Another very cool idea is cover crops. We’ve written previous blogs about cover crops, but in a nutshell, cover crops are plants grown in a farmer’s field during the off-season (fall to spring) to keep the soil covered and protected during a time it would usually be left bare. Cover crops protect the soil surface from wind and rain, the roots help improve soil structure, they add organic material that makes soil healthier, hold nutrients near the soil surface, help suppress weed growth, and do lots of other cool things. Because cover crops help use nutrients and protect the soil, they can help with both nitrogen and phosphorus loss.

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Soybeans sprouting through a terminated rye cover crop on a strip-tilled farm near Algona, IA.

Our grandfathers and great-grandfathers broke the land using moldboard plows year after year. Eventually we realized that even though tillage can help prevent soil compaction and help with weed control, it has a negative impact on soil structure and makes soil more susceptible to erosion. Because of this, some farmers swung the pendulum to the opposite side of the spectrum and went no-till. This means they never till the soil on their fields. Instead, they are more dependent on herbicide weed control, and use crop rotations and cover crops to help mitigate soil compaction. When the soil is not tilled, the structure becomes stronger, and previous years’ crop roots and stems help protect the soil. This helps prevent soil from washing off the field, thus preventing phosphorus loss.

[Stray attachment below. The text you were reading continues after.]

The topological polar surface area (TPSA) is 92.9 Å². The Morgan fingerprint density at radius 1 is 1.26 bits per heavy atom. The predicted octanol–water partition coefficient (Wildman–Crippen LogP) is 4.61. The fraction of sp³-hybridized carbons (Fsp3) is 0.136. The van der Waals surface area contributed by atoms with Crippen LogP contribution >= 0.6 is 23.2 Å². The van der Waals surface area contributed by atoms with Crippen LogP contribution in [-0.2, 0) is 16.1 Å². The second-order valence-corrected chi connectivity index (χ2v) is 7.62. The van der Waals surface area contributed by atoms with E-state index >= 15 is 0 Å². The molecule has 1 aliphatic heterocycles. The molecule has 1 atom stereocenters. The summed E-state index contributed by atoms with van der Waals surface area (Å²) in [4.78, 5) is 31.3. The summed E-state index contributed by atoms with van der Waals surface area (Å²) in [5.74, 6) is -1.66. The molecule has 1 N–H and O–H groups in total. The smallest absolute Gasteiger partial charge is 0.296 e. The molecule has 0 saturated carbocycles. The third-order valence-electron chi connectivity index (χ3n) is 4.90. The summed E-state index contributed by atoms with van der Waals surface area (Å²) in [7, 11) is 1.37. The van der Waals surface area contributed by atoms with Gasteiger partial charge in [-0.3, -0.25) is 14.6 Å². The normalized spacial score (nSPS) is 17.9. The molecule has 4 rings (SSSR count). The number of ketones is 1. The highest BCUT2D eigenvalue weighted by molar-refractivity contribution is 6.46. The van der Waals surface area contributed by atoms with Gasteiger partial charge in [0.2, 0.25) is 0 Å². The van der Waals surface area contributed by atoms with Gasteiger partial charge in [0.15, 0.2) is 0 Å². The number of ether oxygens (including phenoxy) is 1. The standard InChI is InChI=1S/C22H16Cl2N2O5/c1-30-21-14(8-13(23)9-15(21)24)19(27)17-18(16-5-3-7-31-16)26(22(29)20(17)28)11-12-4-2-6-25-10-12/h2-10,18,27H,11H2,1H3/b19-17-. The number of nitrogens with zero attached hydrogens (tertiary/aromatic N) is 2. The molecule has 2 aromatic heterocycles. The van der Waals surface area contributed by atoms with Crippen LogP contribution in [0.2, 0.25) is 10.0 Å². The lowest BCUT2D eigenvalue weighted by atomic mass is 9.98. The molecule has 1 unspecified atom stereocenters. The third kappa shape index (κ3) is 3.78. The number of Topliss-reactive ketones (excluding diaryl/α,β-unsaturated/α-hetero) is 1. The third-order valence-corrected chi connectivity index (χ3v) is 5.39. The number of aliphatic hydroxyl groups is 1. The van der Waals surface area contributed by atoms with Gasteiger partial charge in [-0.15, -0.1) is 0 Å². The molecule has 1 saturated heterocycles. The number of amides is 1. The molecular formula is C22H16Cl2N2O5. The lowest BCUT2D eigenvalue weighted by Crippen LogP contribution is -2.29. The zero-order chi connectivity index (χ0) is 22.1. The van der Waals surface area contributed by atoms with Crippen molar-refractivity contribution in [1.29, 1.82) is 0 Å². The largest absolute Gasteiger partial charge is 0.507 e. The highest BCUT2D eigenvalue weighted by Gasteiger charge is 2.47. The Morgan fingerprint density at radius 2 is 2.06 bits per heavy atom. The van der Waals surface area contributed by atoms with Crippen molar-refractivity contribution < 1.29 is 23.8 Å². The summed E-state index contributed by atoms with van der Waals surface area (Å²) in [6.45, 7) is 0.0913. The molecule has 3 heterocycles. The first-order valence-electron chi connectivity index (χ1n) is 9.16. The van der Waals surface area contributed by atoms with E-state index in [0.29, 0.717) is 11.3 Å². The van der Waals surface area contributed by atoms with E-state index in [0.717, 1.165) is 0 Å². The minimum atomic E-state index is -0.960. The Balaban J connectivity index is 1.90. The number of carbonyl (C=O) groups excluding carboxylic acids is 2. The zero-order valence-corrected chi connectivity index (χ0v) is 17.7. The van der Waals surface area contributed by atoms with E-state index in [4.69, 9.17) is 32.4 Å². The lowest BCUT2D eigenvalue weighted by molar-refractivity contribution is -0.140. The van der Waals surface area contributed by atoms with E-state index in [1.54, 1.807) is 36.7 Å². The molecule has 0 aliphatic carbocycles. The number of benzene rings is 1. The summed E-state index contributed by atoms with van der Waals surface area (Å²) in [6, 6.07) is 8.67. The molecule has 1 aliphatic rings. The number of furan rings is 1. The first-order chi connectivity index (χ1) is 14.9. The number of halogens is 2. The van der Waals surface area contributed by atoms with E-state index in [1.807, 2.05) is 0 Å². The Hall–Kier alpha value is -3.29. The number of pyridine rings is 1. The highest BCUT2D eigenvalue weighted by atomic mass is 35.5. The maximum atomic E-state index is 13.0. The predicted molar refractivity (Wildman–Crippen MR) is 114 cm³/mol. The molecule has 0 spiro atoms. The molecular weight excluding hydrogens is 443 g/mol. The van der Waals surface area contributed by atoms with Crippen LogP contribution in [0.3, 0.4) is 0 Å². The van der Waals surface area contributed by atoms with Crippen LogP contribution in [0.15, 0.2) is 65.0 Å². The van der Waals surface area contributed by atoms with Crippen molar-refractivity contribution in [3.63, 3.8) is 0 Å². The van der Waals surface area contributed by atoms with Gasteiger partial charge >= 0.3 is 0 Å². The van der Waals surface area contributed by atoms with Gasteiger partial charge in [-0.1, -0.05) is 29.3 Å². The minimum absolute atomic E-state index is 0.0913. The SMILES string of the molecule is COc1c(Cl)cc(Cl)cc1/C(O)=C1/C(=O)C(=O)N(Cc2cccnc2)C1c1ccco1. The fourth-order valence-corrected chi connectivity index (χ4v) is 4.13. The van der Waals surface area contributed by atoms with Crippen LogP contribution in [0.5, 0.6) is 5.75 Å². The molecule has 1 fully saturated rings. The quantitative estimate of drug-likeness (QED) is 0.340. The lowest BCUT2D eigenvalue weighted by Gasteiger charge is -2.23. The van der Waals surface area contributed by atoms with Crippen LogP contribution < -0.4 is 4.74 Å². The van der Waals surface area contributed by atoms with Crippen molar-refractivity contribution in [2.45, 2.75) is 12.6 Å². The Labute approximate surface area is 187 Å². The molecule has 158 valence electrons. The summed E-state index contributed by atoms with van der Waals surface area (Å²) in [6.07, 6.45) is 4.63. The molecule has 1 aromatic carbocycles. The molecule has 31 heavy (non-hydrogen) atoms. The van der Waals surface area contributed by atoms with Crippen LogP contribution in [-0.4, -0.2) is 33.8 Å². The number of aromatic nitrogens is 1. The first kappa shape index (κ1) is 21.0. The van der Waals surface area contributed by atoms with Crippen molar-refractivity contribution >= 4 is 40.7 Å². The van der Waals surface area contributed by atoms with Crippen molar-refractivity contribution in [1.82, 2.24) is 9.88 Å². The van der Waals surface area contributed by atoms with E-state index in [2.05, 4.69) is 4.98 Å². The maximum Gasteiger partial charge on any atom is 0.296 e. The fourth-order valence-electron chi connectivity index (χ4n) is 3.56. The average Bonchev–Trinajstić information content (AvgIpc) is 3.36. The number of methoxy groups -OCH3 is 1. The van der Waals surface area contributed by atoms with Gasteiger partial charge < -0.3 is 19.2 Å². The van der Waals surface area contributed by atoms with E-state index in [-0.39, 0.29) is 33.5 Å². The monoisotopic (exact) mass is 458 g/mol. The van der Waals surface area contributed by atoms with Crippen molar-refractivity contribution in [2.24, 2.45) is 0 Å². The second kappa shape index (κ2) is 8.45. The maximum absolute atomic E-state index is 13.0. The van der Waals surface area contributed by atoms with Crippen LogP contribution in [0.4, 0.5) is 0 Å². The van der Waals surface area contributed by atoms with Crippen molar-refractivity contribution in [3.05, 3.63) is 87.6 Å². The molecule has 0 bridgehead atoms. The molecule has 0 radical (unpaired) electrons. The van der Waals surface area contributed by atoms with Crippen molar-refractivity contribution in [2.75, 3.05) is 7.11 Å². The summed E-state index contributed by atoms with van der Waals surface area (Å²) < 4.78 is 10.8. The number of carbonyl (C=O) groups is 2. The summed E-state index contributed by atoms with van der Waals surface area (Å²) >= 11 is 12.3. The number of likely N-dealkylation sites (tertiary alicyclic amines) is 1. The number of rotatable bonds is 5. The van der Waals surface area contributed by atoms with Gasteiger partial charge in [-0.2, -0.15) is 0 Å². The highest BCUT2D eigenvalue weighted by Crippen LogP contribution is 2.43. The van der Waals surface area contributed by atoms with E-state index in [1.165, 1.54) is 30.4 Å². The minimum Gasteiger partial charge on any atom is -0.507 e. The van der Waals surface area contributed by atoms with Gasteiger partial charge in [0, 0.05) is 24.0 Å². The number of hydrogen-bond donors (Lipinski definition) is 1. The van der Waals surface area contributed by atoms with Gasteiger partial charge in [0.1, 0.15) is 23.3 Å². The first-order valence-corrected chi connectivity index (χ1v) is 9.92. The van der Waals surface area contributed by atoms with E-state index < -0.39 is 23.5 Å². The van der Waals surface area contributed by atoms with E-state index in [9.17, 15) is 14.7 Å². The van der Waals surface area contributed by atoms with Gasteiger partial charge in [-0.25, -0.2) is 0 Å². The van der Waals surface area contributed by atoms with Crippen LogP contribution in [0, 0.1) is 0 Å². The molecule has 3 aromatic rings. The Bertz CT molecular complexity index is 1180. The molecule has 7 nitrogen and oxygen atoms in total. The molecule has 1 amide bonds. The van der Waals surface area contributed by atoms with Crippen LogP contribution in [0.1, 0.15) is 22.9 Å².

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This is a field that has been strip-tilled. Strip tillage is a form of conservation tillage where only part of the field is tilled.